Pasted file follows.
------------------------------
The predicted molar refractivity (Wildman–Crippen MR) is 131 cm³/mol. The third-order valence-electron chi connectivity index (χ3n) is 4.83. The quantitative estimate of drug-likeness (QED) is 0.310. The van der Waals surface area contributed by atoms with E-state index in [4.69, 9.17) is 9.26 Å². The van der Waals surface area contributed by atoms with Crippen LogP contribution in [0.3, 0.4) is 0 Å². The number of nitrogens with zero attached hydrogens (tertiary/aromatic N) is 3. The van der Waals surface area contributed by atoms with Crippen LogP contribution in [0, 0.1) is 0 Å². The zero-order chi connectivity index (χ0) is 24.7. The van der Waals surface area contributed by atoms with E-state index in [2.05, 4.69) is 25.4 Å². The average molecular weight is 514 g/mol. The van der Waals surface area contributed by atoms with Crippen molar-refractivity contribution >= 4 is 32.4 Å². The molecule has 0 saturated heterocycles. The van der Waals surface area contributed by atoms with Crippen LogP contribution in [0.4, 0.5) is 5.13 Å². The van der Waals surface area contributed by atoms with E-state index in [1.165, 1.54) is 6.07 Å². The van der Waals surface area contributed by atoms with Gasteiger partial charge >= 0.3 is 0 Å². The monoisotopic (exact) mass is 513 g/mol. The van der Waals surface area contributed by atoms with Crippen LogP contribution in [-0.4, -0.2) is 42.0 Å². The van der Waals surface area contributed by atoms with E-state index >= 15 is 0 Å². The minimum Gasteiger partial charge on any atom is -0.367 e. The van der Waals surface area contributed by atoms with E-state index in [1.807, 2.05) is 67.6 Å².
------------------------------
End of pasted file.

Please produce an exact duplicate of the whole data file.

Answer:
The predicted molar refractivity (Wildman–Crippen MR) is 131 cm³/mol. The third-order valence-electron chi connectivity index (χ3n) is 4.83. The quantitative estimate of drug-likeness (QED) is 0.310. The van der Waals surface area contributed by atoms with E-state index in [4.69, 9.17) is 9.26 Å². The van der Waals surface area contributed by atoms with Crippen LogP contribution in [0.3, 0.4) is 0 Å². The number of nitrogens with zero attached hydrogens (tertiary/aromatic N) is 3. The van der Waals surface area contributed by atoms with Crippen LogP contribution in [0, 0.1) is 0 Å². The zero-order chi connectivity index (χ0) is 24.7. The van der Waals surface area contributed by atoms with E-state index in [2.05, 4.69) is 25.4 Å². The average molecular weight is 514 g/mol. The van der Waals surface area contributed by atoms with Crippen molar-refractivity contribution >= 4 is 32.4 Å². The molecule has 0 saturated heterocycles. The van der Waals surface area contributed by atoms with Crippen LogP contribution in [0.4, 0.5) is 5.13 Å². The van der Waals surface area contributed by atoms with E-state index in [1.165, 1.54) is 6.07 Å². The van der Waals surface area contributed by atoms with Gasteiger partial charge >= 0.3 is 0 Å². The monoisotopic (exact) mass is 513 g/mol. The van der Waals surface area contributed by atoms with Crippen LogP contribution in [-0.4, -0.2) is 42.0 Å². The van der Waals surface area contributed by atoms with E-state index >= 15 is 0 Å². The minimum Gasteiger partial charge on any atom is -0.367 e. The van der Waals surface area contributed by atoms with E-state index in [1.807, 2.05) is 67.6 Å².